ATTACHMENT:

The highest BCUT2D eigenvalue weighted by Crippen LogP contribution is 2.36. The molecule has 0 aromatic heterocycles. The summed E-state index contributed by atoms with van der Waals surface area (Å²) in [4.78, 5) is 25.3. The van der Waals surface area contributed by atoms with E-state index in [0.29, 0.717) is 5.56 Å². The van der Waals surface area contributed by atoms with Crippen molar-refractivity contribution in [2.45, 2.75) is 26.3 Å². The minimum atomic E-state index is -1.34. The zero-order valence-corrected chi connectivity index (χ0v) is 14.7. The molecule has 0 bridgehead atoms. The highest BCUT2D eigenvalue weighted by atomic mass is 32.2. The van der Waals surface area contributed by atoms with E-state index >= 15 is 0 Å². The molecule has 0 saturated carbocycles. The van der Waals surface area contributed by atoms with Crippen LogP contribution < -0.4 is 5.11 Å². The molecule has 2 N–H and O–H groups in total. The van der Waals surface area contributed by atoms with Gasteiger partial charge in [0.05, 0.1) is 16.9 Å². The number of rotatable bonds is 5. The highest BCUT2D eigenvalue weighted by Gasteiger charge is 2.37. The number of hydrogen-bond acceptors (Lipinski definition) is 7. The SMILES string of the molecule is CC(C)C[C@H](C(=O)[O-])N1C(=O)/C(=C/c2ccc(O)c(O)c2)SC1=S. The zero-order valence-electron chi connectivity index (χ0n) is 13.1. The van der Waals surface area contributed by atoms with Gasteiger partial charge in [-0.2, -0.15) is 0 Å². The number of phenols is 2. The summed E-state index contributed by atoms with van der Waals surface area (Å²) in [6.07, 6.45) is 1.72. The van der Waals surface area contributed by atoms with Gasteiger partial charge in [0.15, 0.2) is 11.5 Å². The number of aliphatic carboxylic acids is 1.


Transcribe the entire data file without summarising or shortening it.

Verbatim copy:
The highest BCUT2D eigenvalue weighted by Crippen LogP contribution is 2.36. The molecule has 0 aromatic heterocycles. The summed E-state index contributed by atoms with van der Waals surface area (Å²) in [4.78, 5) is 25.3. The van der Waals surface area contributed by atoms with E-state index in [0.29, 0.717) is 5.56 Å². The van der Waals surface area contributed by atoms with Crippen molar-refractivity contribution in [2.45, 2.75) is 26.3 Å². The minimum atomic E-state index is -1.34. The zero-order valence-corrected chi connectivity index (χ0v) is 14.7. The molecule has 0 bridgehead atoms. The highest BCUT2D eigenvalue weighted by atomic mass is 32.2. The van der Waals surface area contributed by atoms with E-state index >= 15 is 0 Å². The molecule has 0 saturated carbocycles. The van der Waals surface area contributed by atoms with Crippen LogP contribution < -0.4 is 5.11 Å². The molecule has 2 N–H and O–H groups in total. The van der Waals surface area contributed by atoms with Gasteiger partial charge in [0.05, 0.1) is 16.9 Å². The number of rotatable bonds is 5. The highest BCUT2D eigenvalue weighted by Gasteiger charge is 2.37. The number of hydrogen-bond acceptors (Lipinski definition) is 7. The SMILES string of the molecule is CC(C)C[C@H](C(=O)[O-])N1C(=O)/C(=C/c2ccc(O)c(O)c2)SC1=S. The zero-order valence-electron chi connectivity index (χ0n) is 13.1. The van der Waals surface area contributed by atoms with Gasteiger partial charge in [-0.2, -0.15) is 0 Å². The number of phenols is 2. The summed E-state index contributed by atoms with van der Waals surface area (Å²) in [6.07, 6.45) is 1.72. The van der Waals surface area contributed by atoms with Gasteiger partial charge in [0.15, 0.2) is 11.5 Å². The number of aliphatic carboxylic acids is 1.